Do not get ahead of your emotions. Watching those house-flipping shows, hearing the real estate gurus tell you about how many millions they make and counting the success stories of other investors is far from reality in the real estate investment world.
In part one of this series, we discussed how not to get caught in the real estate guru trap.
There are many excellent real estate seminars available. You just need to take time and research the company before you reserve your space—even if it is free.
You may want to grab one of the books or podcasts I suggested as your first step in your new venture. After that, you can go to step two:
Step 2—Do your research
Just like educating yourself, performing research is an ongoing, never-ending process.
The research you will be conducting will be on the economy, job market, demographic trends and growth patterns from national and local market level.
However, your focus will be on the local market where you intend to acquire an investment property.
Other local research to get familiar with is major private and public projects underway and on the horizon, as well as in changes in local ordinances or laws.
For example, in Napa years ago, the river flood control project was completed, removing most of the risk of downtown Napa having a catastrophic flood like in the past.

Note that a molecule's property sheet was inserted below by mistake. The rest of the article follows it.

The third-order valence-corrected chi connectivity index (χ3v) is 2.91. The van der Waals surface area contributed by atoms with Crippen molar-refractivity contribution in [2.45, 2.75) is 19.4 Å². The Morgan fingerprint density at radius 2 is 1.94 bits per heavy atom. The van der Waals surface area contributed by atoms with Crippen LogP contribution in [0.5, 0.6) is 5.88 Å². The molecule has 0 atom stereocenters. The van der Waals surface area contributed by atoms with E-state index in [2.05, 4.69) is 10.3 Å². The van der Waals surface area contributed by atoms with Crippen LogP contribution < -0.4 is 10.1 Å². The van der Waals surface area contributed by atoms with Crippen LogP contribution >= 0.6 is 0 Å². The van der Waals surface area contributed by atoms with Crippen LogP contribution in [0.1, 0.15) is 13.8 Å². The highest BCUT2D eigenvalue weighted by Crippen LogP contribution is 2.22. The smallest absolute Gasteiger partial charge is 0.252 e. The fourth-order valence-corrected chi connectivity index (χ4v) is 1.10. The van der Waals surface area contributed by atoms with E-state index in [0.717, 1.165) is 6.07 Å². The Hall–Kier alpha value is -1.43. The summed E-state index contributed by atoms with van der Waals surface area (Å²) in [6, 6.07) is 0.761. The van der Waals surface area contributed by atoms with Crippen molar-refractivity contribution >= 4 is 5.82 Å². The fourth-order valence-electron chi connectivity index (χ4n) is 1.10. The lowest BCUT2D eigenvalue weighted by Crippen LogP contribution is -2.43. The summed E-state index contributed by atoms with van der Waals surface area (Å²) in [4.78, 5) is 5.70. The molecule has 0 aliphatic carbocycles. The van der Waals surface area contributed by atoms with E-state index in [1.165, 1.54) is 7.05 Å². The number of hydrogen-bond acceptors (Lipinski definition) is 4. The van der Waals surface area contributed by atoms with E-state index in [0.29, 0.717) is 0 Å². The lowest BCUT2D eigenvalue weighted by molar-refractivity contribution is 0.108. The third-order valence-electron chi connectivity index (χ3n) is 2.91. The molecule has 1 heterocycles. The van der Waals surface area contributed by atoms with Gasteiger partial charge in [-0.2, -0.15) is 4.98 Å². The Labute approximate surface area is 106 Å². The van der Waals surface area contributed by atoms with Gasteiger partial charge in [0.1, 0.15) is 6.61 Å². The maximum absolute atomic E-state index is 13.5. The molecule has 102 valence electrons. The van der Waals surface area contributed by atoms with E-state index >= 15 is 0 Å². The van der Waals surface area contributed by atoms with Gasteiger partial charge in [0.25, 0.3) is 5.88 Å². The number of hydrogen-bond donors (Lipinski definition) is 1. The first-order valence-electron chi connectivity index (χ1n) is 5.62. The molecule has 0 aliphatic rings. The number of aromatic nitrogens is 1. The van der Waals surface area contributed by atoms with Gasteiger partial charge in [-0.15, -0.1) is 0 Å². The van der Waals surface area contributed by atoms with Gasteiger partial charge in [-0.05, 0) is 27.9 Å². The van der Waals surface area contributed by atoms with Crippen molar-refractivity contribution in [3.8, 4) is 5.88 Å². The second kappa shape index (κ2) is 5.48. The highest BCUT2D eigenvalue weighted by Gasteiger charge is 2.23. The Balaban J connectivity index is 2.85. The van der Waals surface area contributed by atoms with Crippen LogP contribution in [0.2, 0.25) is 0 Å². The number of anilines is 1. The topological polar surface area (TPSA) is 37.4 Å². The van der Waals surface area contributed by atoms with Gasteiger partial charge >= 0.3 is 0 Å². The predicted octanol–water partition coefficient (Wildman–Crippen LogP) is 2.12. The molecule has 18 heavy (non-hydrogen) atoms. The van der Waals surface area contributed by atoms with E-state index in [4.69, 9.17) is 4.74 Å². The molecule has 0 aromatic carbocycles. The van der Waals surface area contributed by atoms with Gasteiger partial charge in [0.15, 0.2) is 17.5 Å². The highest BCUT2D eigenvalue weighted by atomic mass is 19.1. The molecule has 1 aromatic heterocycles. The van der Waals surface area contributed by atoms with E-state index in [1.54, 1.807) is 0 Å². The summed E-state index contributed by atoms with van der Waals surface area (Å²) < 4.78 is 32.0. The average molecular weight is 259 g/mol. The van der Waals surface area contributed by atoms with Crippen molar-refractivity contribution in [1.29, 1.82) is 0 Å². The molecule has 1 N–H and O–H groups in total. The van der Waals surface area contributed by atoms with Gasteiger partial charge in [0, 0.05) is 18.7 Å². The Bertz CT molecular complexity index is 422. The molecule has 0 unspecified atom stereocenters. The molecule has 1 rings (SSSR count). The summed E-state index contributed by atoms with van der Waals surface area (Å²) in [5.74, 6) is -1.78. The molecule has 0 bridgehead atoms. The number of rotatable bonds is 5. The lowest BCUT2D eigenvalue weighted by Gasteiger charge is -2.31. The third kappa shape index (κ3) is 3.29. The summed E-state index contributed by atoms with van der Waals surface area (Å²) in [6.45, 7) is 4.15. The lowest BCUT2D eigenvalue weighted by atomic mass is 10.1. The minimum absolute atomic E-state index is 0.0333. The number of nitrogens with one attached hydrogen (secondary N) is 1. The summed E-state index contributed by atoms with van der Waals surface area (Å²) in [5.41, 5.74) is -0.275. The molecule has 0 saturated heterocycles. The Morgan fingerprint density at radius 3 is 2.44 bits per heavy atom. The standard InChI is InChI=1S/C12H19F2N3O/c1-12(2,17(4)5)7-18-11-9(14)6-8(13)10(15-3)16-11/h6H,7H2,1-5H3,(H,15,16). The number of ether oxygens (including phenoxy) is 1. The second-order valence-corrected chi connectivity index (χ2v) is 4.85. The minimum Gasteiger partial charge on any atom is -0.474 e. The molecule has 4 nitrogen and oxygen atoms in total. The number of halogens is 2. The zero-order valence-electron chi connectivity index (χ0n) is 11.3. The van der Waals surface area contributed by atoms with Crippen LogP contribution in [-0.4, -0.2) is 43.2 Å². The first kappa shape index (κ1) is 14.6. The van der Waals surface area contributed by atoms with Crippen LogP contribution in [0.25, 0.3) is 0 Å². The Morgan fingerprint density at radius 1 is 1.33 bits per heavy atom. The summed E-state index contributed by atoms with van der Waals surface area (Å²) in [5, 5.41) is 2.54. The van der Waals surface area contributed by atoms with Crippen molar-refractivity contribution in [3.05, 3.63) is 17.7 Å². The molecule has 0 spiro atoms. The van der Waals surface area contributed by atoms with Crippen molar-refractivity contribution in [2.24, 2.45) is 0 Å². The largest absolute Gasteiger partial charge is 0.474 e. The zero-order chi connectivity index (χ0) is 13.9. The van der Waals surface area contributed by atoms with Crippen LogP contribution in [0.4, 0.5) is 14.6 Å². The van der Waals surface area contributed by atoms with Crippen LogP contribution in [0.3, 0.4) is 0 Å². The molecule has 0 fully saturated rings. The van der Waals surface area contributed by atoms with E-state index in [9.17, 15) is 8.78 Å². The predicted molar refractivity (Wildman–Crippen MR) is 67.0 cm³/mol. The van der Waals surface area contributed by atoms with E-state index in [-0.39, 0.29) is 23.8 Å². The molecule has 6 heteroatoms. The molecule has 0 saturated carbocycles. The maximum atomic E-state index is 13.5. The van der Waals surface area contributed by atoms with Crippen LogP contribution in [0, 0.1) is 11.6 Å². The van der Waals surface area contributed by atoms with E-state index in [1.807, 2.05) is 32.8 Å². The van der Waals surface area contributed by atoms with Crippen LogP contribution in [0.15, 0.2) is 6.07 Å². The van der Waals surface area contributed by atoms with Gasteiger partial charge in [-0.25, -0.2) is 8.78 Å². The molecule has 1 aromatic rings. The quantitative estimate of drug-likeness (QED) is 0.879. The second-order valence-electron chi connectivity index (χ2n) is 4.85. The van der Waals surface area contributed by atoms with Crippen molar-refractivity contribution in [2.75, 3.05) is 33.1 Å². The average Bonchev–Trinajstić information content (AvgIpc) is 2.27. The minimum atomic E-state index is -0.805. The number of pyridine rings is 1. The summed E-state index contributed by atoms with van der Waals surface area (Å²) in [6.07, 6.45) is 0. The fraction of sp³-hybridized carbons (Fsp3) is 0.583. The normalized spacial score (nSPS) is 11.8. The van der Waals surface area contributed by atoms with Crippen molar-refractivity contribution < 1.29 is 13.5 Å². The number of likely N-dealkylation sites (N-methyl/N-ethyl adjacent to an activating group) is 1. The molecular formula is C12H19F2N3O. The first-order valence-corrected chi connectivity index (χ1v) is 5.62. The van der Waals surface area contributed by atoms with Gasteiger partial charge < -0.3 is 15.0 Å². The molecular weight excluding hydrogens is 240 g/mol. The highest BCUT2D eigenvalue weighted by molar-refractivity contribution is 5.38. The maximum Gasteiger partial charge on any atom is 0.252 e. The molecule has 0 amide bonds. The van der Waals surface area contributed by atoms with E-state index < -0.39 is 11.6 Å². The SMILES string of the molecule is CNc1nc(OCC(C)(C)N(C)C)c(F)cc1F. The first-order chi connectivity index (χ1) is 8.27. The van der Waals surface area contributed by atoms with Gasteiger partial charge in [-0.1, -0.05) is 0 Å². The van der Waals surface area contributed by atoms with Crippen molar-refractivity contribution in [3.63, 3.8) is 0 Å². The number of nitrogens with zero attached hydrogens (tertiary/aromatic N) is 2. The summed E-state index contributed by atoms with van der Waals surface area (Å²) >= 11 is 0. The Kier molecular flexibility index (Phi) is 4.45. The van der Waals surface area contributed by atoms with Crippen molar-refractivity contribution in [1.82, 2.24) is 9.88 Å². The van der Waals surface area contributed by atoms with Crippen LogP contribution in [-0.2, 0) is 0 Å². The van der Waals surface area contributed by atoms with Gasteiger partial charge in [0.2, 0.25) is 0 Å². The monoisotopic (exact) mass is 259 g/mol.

This has significantly increased property values and development in the area.
You should keep abreast of what is on the market and what has sold or leased by keeping this information in a database or spreadsheet.
Real estate is local — it is nice to have the big picture of the demographic trends, for example, of our nation, but it is vital to know the trends in the city you intend to make your focus.
Familiarizing yourself with the local market, taxes and laws is easier when you have a team of professionals available. Your team should at least include a real estate broker, accountant and attorney.
Step 3—Focus on what you know
I have had clients who were in business for themselves leasing space to run their business that later purchased the building they leased.
For example, Christy, a dentist, leased her office in a large medical office building. I represented the owner of the building listing if for sale and suggested to Christy she should consider purchasing.
She knew the dental business, knew the building well and knew what medical practitioners value in office space.
With this information, she was able to anticipate what other medical practitioners looked for in an office. After her first purchase, she ended up buying a couple more medical office buildings as investments.
By focusing on the type of real estate she was comfortable with because she used these kinds of spaces in her own business gave her an advantage other investors may not have.
This leads us to step 4 — finding the right property and step 5 — don’t get cocky. Both are coming in Part III of this series.